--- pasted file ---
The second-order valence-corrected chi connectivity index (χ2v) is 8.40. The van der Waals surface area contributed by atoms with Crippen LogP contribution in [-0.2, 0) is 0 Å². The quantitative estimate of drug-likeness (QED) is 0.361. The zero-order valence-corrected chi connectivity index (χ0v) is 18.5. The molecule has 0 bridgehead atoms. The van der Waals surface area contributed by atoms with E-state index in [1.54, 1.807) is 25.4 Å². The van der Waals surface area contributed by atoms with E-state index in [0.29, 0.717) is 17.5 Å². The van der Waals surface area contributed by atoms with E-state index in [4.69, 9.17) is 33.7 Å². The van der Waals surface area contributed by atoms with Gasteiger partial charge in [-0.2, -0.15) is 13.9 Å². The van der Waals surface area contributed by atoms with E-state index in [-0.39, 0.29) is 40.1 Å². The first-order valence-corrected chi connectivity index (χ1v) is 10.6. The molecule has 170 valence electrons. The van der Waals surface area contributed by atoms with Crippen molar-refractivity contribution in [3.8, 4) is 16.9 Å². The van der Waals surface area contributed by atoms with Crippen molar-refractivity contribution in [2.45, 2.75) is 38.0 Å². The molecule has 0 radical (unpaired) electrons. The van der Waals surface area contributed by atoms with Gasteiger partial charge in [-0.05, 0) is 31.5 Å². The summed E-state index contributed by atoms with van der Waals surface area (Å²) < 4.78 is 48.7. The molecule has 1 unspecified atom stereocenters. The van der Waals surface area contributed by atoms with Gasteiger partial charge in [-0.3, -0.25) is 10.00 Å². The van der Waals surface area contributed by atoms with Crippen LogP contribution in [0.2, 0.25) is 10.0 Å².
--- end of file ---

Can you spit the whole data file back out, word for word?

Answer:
The second-order valence-corrected chi connectivity index (χ2v) is 8.40. The van der Waals surface area contributed by atoms with Crippen LogP contribution in [-0.2, 0) is 0 Å². The quantitative estimate of drug-likeness (QED) is 0.361. The zero-order valence-corrected chi connectivity index (χ0v) is 18.5. The molecule has 0 bridgehead atoms. The van der Waals surface area contributed by atoms with E-state index in [1.54, 1.807) is 25.4 Å². The van der Waals surface area contributed by atoms with E-state index in [0.29, 0.717) is 17.5 Å². The van der Waals surface area contributed by atoms with E-state index in [4.69, 9.17) is 33.7 Å². The van der Waals surface area contributed by atoms with Gasteiger partial charge in [-0.2, -0.15) is 13.9 Å². The van der Waals surface area contributed by atoms with E-state index in [-0.39, 0.29) is 40.1 Å². The first-order valence-corrected chi connectivity index (χ1v) is 10.6. The molecule has 170 valence electrons. The van der Waals surface area contributed by atoms with Crippen molar-refractivity contribution in [3.8, 4) is 16.9 Å². The van der Waals surface area contributed by atoms with Crippen molar-refractivity contribution in [2.45, 2.75) is 38.0 Å². The molecule has 0 radical (unpaired) electrons. The van der Waals surface area contributed by atoms with Gasteiger partial charge in [-0.05, 0) is 31.5 Å². The summed E-state index contributed by atoms with van der Waals surface area (Å²) < 4.78 is 48.7. The molecule has 1 unspecified atom stereocenters. The van der Waals surface area contributed by atoms with Gasteiger partial charge in [-0.3, -0.25) is 10.00 Å². The van der Waals surface area contributed by atoms with Crippen LogP contribution in [0.2, 0.25) is 10.0 Å².